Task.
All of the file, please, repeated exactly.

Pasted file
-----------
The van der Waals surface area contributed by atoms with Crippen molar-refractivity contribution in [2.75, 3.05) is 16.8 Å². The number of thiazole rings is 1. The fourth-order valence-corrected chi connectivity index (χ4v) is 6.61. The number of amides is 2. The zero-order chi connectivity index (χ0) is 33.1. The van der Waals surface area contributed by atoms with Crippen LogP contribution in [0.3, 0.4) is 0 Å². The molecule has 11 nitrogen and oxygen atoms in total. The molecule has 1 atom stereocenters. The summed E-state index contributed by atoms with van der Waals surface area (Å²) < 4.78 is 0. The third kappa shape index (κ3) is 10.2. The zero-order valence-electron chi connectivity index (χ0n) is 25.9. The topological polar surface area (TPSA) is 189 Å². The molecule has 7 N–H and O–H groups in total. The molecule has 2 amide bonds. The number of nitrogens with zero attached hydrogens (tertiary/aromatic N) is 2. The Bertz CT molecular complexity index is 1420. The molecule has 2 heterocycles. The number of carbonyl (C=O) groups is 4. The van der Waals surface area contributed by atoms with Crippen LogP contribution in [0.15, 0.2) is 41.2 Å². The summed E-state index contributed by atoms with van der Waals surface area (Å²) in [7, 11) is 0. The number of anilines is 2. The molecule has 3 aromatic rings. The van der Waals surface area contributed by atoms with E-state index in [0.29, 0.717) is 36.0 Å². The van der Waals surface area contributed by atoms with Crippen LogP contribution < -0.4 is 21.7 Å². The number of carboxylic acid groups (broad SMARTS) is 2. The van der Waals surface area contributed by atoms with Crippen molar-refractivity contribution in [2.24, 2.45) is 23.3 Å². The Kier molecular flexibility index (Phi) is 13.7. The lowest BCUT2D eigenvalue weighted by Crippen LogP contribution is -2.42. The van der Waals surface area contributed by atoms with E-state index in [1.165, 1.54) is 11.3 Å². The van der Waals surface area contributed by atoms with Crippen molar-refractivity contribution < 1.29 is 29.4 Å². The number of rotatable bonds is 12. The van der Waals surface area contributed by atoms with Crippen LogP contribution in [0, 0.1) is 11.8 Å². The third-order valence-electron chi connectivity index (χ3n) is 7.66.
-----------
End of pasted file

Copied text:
The van der Waals surface area contributed by atoms with Crippen molar-refractivity contribution in [2.75, 3.05) is 16.8 Å². The number of thiazole rings is 1. The fourth-order valence-corrected chi connectivity index (χ4v) is 6.61. The number of amides is 2. The zero-order chi connectivity index (χ0) is 33.1. The van der Waals surface area contributed by atoms with Crippen LogP contribution in [0.3, 0.4) is 0 Å². The molecule has 11 nitrogen and oxygen atoms in total. The molecule has 1 atom stereocenters. The summed E-state index contributed by atoms with van der Waals surface area (Å²) < 4.78 is 0. The third kappa shape index (κ3) is 10.2. The zero-order valence-electron chi connectivity index (χ0n) is 25.9. The topological polar surface area (TPSA) is 189 Å². The molecule has 7 N–H and O–H groups in total. The molecule has 2 amide bonds. The number of nitrogens with zero attached hydrogens (tertiary/aromatic N) is 2. The Bertz CT molecular complexity index is 1420. The molecule has 2 heterocycles. The number of carbonyl (C=O) groups is 4. The van der Waals surface area contributed by atoms with Crippen LogP contribution in [0.15, 0.2) is 41.2 Å². The summed E-state index contributed by atoms with van der Waals surface area (Å²) in [7, 11) is 0. The number of anilines is 2. The molecule has 3 aromatic rings. The van der Waals surface area contributed by atoms with E-state index in [0.29, 0.717) is 36.0 Å². The van der Waals surface area contributed by atoms with Crippen LogP contribution < -0.4 is 21.7 Å². The number of carboxylic acid groups (broad SMARTS) is 2. The van der Waals surface area contributed by atoms with Crippen molar-refractivity contribution in [2.24, 2.45) is 23.3 Å². The Kier molecular flexibility index (Phi) is 13.7. The lowest BCUT2D eigenvalue weighted by Crippen LogP contribution is -2.42. The van der Waals surface area contributed by atoms with E-state index in [1.165, 1.54) is 11.3 Å². The van der Waals surface area contributed by atoms with Crippen molar-refractivity contribution < 1.29 is 29.4 Å². The number of rotatable bonds is 12. The van der Waals surface area contributed by atoms with Crippen LogP contribution in [0, 0.1) is 11.8 Å². The third-order valence-electron chi connectivity index (χ3n) is 7.66.